Went to Peter Gabriel last night with Leah. We had free tickets courtesy of the VCC.
As a young boy, I was a big Peter Grabriel fan. So has been in fairly heavy rotation since the day I first bought it on vinyl. As a testament to how much I like it, I’ve also purchased it on cassette and CD, as my listening technology changed. Us never quite did it for me, although there are certainly some tracks that stood out. And as he’d been out of the picture for 10 years (various non-studio projects & soundtracks not withstanding), I haven’t paid much attention to this latest disc, Up (although I’ve seen the video for ‘The Barry Williams Show’, which is funny). I’d never seen Peter Gabriel live, but once watched a video’d concert on MuchMoreMusic, which was interesting, so I was quite intrigued to see what sort a show he’d put on now. With free tickets, there was nothing to lose.
The show was really great. The Blind Boys of Alabama opened, and were a lot of fun. Then there was some sort of ‘traditional African Music’ duo, who were decent, although whenever I see this sort of thing (arena show, traditional garb), the cynic in me feels I’m being put on. It’s like watching those South American pipe-playing buskers all over North America: I wonder if it’s some low-fi version of Menudo.
Mr. Gabriel played a good mixture of old and new (new being unknown, old being well known by virtually all in attendance). The stage itself, right at centre ice at GM Place, was round and open on all sides. It could also rotate, which was pretty cool. The sound was fantastic. It sounded studio-crisp often, which just blew my mind. The visuals were a mixture of basic Winamp-style Visualizations and crafty use of small cameras hidden around the stage, making for some interesting mixtures. His stage crew (The Orange Men), worked amazingly fast, moving instrument stands around, cleaning up wires, etc, and generally, made everything pretty seamless. This being the last show of the tour, P.G. was pretty effusive in his praise for his opening acts (both of whom made brief appearances during his set), his backing band and his crew.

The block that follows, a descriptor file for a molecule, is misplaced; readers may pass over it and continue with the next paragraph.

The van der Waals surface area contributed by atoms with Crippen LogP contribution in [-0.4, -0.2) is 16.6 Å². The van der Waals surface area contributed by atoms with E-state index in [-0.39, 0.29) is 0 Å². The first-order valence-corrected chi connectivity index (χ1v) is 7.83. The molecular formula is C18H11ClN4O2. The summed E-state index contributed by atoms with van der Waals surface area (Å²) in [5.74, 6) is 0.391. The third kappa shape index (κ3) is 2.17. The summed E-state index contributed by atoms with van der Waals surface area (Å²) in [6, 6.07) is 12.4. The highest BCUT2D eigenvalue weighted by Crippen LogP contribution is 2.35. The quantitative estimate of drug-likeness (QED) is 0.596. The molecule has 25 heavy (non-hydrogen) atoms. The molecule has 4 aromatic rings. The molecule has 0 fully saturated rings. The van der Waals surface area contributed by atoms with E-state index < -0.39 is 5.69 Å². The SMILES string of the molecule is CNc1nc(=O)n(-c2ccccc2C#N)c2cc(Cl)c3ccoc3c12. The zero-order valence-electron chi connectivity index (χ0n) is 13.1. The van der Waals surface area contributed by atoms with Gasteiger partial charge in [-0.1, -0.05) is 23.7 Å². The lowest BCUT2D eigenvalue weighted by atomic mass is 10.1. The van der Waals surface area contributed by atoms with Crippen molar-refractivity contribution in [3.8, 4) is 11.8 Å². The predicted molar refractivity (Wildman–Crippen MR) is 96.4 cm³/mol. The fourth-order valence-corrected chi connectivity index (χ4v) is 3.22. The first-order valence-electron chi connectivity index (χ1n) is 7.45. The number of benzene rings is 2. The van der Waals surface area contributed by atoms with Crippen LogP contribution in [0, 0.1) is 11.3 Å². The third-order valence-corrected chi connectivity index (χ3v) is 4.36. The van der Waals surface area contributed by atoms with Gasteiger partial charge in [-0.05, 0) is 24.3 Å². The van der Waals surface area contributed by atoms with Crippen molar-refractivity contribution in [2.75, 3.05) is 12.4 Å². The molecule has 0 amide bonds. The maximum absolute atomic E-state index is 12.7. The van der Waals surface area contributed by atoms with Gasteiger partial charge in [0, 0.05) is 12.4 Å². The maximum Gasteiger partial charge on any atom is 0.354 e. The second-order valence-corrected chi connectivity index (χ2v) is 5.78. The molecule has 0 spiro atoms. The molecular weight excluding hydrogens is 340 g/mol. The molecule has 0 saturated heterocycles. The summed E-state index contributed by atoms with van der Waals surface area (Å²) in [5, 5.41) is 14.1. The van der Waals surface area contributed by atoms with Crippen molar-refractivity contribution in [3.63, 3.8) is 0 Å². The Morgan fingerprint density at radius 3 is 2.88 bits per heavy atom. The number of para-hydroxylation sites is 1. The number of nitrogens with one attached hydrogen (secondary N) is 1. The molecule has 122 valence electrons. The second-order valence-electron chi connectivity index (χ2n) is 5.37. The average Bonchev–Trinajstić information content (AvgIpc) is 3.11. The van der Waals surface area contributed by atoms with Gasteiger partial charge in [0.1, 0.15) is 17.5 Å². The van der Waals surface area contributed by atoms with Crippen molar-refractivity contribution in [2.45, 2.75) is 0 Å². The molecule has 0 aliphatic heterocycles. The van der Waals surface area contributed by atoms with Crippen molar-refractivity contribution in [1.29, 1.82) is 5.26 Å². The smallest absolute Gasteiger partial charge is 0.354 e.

Of course, for the show, the music was only part of the story. There were all sorts of kooky things going on, including he and his backup singer (later revealed as his daughter) walking around upside down, using a talk-show tv camera, filming himself, his band and the audience (for ‘The Barry Williams Show’), rolling around inside a giant ball (like a hamster in a Hamster ball) (and jumping up an down in it too, which was really funny to watch), riding a bike around the stage, synchronised spinning with his band, and finally, for ‘Sledgehammer’, bringing out the old lightbulb-jacket (which was plugged in, requiring one of the Orange Men to follow him around and quickly prevent it from snagging on anything).
What with the easy croud banter, the fantastic sound, quirky props and crowd-pleasingly retrospective set, I’d have to say it was one of the more enjoyable arena shows I’ve seen in a long time.